Here at home, if I am chilly I tap the touch screen of a thermostat of such sophistication that I only vaguely understand how it works, and it calls for heat from a furnace that I don’t have a clue how to fix if it conks out on me. It is all very convenient, to be sure. But sometimes I ponder all the skills we have lost to our increasing dependence upon technology, and wonder if our lives are poorer for it. Winter used to force us to slow down, make adjustments, change our plans. Now we maintain our busy schedules no matter what, griping and grumbling over the smallest delay or inconvenience. Winter was in some ways more enjoyable when we had to take it seriously.

Friday, January 14, 2011

"Blood Libel"

Note: I am focusing almost entirely on my "Aging Together" blog (see link) these days. I will mostly use this site to repost articles from my Goodwill blog that are not "Goodwill"specific." Like this one.

The tragic and horrific shootings in Arizona have precipitated national debate on a number of issues, including gun control (good luck on that one), our mental health treatment system, and—most broadly—the nature of political discourse in our nation, and its potential to precipitate anger and violence.

Sarah Palin has been a central figure in much of this debate because she, it is argued, has employed particularly violent metaphors (“don’t retreat; reload!”) and sponsored an ad that featured crosshairs superimposed on the 8th congressional district where Congresswoman Giffords serves.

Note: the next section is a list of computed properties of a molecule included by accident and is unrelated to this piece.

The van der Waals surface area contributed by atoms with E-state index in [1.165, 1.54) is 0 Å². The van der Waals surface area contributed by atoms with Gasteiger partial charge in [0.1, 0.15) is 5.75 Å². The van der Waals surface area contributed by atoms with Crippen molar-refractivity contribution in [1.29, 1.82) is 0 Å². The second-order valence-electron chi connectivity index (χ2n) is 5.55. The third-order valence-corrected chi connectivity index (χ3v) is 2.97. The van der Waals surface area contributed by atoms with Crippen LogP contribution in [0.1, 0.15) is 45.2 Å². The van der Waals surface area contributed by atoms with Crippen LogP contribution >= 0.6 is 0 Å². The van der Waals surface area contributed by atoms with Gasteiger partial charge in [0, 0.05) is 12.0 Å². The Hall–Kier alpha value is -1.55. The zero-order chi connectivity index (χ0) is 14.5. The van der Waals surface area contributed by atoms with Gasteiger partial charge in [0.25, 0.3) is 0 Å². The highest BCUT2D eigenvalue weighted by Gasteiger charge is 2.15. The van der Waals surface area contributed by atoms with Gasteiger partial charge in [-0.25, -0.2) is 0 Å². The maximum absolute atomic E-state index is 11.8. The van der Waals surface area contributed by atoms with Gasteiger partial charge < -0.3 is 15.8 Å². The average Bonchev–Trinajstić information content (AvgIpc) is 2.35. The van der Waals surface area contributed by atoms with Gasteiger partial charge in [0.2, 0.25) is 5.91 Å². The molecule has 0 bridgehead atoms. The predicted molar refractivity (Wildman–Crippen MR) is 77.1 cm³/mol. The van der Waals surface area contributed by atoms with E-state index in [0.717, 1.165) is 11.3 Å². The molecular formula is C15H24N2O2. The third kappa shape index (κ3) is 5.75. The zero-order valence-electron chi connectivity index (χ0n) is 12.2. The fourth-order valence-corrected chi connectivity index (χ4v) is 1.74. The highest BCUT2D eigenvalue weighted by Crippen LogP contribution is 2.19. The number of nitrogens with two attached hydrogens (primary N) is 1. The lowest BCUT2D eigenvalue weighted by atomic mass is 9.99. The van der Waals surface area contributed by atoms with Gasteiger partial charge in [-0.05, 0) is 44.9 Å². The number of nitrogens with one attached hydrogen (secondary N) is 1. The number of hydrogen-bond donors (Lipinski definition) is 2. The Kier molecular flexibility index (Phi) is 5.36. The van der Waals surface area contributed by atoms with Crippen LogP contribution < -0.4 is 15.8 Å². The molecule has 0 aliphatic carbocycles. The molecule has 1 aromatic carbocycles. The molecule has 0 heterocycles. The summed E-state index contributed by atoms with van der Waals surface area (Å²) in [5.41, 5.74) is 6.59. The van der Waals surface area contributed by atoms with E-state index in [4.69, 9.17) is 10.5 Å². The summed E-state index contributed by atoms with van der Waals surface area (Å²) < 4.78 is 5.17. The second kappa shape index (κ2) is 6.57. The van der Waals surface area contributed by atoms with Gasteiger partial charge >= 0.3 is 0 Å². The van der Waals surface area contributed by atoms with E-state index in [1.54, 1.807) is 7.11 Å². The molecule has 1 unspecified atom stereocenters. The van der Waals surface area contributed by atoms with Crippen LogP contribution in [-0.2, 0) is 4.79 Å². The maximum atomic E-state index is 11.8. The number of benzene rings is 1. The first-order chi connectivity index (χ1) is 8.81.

How, or if, these things are connected no-one can say. There is no evidence that the disturbed young man who attempted to assassinate the congresswoman, taking many other lives in the effort, was politically motivated in the conventional sense. As Palin and many others have pointed out, violent images in American political discourse are hardly a new phenomenon. My guess is that we will see a scaling back in this kind of violent imagery in political discourse, at least for a period of time, and that can only be a good thing. There will always be a small number of emotionally-disturbed persons teetering on the edge of some sort of violent action, and when society sets clear moral boundaries it may help them to reign in such impulses. And less exposure to angry, violent images would certainly benefit society as a whole in countless ways.